Sockeye's offense was too good.
August 3, 2015 by Charlie Eisenhood in News, Recap with 4 comments
Zane Rankin, playing in his first tournament for Sockeye, led the way with two goals, four assists, and a critical block.
Seattle opened up a two point lead with back-to-back breaks midway through the first half and led by at least two throughout the entire second half. A boisterous sideline was loud from start to finish as Sockeye defeated Revolver in the finals of a tournament for the first time since Northwest Regionals in 2008.
“We have a big emphasis on energy and positivity and we were just better about that here than we were in Columbus [at the Elite-Select Challenge],” said captain Reid Koss.
Revolver had the first big chance for a break when Mario O’Brien turned over a short hammer. But a shot to Andrew Hagen in the endzone was ripped out of the air by the taller Rankin, who went coast-to-coast for the deep bookends score to tie the game at one.
Rankin was all over the field in the first half. He assisted on Sockeye’s first break after Sam Harkness got an endzone layout block and sent the fish into halftime with a 7-5 lead with a gorgeous backhand to Phil Murray.
“[Rankin] has a chance to be a rising star for them,” said Revolver coach Mike Payne.
Revolver’s defense had its chances. They played excellent pressure defense, especially in the second half, and forced Sockeye to throw 30 or more passes in the red zone on multiple possessions. But the D-line only forced four Sockeye turnovers in the game, and converted on none of them. Payne pointed to “uncharacteristic errors” from key D-line offensive cogs like Eli Kerns and Taylor Lahey as a major factor in the team’s struggle to score breaks.
Sockeye was understandably pleased with the O-line’s performance on both sides of the disc. “I think our offensive defense is stepping up big time for us,” said Koss.
Their D-line’s defense was also superb. They ran an effective set on multiple possessions in the first half, with handler covers playing tight, three downfield defenders fronting cutters with their backs to the disc, and a single defender covering the deep space. Revolver couldn’t get the disc moving through their strong cutters and the handlers failed to generate motion upfield.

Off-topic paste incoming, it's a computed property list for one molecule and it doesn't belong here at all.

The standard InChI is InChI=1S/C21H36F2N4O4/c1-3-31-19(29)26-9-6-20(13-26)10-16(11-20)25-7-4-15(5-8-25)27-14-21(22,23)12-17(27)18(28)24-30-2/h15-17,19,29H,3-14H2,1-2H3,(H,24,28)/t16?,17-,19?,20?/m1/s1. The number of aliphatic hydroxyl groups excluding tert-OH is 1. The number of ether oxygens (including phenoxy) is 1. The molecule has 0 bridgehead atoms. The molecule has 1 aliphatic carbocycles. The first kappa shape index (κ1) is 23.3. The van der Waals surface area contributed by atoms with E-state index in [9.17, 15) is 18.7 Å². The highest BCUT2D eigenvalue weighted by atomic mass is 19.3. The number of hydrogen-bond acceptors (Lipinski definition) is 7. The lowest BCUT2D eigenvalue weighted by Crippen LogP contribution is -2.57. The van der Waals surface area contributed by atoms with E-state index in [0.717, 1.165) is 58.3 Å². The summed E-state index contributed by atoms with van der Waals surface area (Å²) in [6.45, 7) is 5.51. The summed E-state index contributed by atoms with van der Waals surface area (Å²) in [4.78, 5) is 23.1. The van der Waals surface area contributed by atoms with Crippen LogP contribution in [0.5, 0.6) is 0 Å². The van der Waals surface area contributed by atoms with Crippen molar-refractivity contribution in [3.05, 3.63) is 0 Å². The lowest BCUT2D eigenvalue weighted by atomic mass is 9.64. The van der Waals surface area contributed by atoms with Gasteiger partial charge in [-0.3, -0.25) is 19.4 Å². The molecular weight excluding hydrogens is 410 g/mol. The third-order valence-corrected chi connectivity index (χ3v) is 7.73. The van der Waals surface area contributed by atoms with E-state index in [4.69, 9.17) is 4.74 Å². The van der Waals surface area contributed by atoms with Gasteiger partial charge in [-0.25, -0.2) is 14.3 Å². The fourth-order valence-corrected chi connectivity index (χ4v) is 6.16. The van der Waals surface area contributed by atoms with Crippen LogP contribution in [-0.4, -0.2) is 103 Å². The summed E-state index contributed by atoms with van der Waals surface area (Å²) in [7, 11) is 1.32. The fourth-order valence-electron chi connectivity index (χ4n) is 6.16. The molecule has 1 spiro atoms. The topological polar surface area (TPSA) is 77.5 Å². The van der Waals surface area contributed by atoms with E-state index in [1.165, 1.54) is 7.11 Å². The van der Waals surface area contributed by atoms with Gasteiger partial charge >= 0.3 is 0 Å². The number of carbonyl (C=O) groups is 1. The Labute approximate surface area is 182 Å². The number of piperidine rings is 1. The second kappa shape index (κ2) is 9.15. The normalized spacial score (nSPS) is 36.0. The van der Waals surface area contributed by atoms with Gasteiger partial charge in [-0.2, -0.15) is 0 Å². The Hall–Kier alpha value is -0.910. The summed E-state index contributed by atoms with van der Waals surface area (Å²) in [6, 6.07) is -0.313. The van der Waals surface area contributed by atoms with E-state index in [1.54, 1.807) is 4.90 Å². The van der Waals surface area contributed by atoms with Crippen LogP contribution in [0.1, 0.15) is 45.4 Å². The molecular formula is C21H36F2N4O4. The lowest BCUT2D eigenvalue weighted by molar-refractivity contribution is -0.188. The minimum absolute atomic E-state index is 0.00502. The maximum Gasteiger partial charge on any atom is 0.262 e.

“We didn’t remember what we were practicing for the last several months,” said Payne, referencing their work on upfield reset action.
Revolver was down a few key players. Beau Kittredge, Joel Schlachet, and Devon Anderson all missed the final with various injuries. The offensive line was running without subs for most of the game because of those injuries plus Nathan White’s move to defense to try to contain Seattle’s big deep cutter Matt Rehder (3G, 1A).
Still, this was a convincing win from a Sockeye team that has long struggled to defeat Revolver in meaningful spots. “They’ve won big games against us for a lot of years and I think that we were just like, ‘Look, we have nothing to lose,'” said Karlinsky.
There was an obvious energy gap from start to finish, with the Sockeye sidelines singing and chanting in contrast to Revolver’s more business-like style.
There were plenty of bright spots for Revolver. Simon Higgins was excellent, finishing with four goals; Robbie Cahill had three strong second half assists; and the defensive intensity was there all game. Sockeye was just locked in and getting big contributions from players they clearly missed earlier this season in Columbus.
“Our ceiling is relatively high,” said Koss. “This is now what’s expected. We’ve shown we can play to this ability.”
Revolver continues a not-so-welcome tradition of losing their first tournament coming out of their summer hiatus. Even in their title years, they have generally struggled in early August tournaments. They head back to California and prepare for their Tuesday “losers’ ladder” — running hills and stairs at Stanford “until [they] give it all up.”
Revolver is back in action at the Pro Flight Finale on August 22-23 in Minneapolis. Sockeye is done until Regionals.